New York-based law firm Proskauer has equipped more than 500 of its 700 attorneys with iPad 2s. The attraction was the device’s “elegant simplicity” as well as the opportunity for the firm to enhance its own brand by being first.
At law firms, the technology spend ranks as the third-largest line item behind people and office space. Its place on the budget sheet, though, is well justified: Lawyers rely heavily on computers to deliver services that are at the core of a law firm’s business. All of this underscores the huge risk Proskauer took to adopt the newfangled iPad as a lawyer’s go-to computer.
The attorneys, who also work with desktop PCs, use the iPads with PowerPoint, Excel and Word. They also allow them to show information to judges.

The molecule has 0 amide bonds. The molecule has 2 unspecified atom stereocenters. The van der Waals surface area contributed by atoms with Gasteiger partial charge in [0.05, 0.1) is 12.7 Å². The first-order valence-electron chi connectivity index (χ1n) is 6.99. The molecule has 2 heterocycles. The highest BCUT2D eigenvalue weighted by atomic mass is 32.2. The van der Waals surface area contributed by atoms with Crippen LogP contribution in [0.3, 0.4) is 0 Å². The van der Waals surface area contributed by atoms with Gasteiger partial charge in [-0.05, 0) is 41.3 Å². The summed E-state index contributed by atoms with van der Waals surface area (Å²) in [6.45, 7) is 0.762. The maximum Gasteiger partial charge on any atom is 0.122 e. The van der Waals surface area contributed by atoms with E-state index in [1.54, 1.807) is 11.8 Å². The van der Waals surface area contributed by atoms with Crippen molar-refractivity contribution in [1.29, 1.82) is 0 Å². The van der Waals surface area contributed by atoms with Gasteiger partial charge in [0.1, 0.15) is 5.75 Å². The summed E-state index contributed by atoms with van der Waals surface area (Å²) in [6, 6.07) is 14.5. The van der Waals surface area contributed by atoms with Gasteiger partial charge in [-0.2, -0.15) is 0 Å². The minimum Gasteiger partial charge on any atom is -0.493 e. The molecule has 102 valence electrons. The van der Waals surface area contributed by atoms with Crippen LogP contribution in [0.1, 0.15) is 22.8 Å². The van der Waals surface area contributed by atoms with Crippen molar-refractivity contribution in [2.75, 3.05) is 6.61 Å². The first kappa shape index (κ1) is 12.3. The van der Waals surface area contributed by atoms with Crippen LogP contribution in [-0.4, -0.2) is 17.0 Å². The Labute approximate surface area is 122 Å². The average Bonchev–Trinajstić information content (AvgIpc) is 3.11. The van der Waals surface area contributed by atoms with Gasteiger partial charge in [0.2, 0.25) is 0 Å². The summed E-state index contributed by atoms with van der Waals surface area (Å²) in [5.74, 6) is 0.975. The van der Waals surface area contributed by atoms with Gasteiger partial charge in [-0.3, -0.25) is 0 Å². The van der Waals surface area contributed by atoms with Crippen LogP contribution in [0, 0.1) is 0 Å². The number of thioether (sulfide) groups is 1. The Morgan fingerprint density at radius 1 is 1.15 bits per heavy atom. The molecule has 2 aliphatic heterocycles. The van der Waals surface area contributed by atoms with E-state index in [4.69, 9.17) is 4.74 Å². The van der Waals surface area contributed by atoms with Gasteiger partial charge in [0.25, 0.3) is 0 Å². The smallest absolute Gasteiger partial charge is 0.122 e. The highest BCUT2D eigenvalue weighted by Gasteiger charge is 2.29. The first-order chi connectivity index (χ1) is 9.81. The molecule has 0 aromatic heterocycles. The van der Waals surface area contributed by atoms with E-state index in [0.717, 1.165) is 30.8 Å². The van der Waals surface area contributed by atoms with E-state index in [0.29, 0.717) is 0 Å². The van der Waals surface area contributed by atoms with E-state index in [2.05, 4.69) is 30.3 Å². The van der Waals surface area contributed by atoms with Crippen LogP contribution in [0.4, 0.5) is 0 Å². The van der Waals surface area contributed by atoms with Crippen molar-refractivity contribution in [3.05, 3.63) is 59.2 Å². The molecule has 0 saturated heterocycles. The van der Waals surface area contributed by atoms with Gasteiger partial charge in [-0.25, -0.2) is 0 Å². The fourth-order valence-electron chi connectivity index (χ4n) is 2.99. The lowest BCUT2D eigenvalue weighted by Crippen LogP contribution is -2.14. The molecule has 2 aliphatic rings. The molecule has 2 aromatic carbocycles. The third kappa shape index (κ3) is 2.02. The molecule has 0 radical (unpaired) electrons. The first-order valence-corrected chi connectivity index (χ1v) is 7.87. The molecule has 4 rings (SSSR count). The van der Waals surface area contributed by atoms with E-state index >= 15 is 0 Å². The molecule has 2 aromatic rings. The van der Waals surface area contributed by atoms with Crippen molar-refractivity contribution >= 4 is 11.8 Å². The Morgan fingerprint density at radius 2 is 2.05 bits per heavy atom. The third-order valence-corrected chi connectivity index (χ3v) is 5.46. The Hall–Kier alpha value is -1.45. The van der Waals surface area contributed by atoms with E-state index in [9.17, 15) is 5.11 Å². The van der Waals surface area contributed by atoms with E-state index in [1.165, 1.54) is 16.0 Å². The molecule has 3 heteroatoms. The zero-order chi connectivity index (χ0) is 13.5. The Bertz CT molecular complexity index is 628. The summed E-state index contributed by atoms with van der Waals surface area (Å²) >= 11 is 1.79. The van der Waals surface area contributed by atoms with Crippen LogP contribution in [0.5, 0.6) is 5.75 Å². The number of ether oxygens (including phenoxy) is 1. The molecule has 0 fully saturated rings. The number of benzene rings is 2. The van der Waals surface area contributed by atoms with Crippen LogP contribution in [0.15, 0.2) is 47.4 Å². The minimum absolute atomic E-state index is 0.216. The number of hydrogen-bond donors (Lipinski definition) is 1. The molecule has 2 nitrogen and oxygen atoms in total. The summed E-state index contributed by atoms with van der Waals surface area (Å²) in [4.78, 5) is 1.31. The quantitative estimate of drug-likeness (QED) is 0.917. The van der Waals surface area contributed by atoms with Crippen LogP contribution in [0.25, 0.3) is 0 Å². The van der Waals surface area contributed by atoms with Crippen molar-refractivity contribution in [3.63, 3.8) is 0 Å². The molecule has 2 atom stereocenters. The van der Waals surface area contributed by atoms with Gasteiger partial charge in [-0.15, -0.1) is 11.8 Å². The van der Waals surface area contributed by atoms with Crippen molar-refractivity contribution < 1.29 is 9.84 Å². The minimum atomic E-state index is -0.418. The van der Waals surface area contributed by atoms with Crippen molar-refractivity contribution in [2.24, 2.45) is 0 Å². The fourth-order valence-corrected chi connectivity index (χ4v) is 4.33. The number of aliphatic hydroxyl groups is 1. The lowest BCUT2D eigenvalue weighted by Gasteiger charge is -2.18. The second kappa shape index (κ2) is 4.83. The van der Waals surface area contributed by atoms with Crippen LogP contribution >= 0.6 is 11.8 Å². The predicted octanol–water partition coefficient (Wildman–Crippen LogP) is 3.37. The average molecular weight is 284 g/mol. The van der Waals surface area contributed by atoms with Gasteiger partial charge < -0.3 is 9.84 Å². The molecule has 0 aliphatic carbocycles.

Among the questions IT had to confront:
Will lawyers pay for apps? Will iPads come pre-installed? What apps will be mandatory? Can iPads also be for personal use? And if so, can the lawyers download movies at work? What will be the impact on the corporate network? How will you manage the fleet of iPads.
In the end, personal use was allowed. IT knew it wouldn’t be able to stop it anyway. Of course, that raises its own set of security issues, which Proskauer wrestles with every day.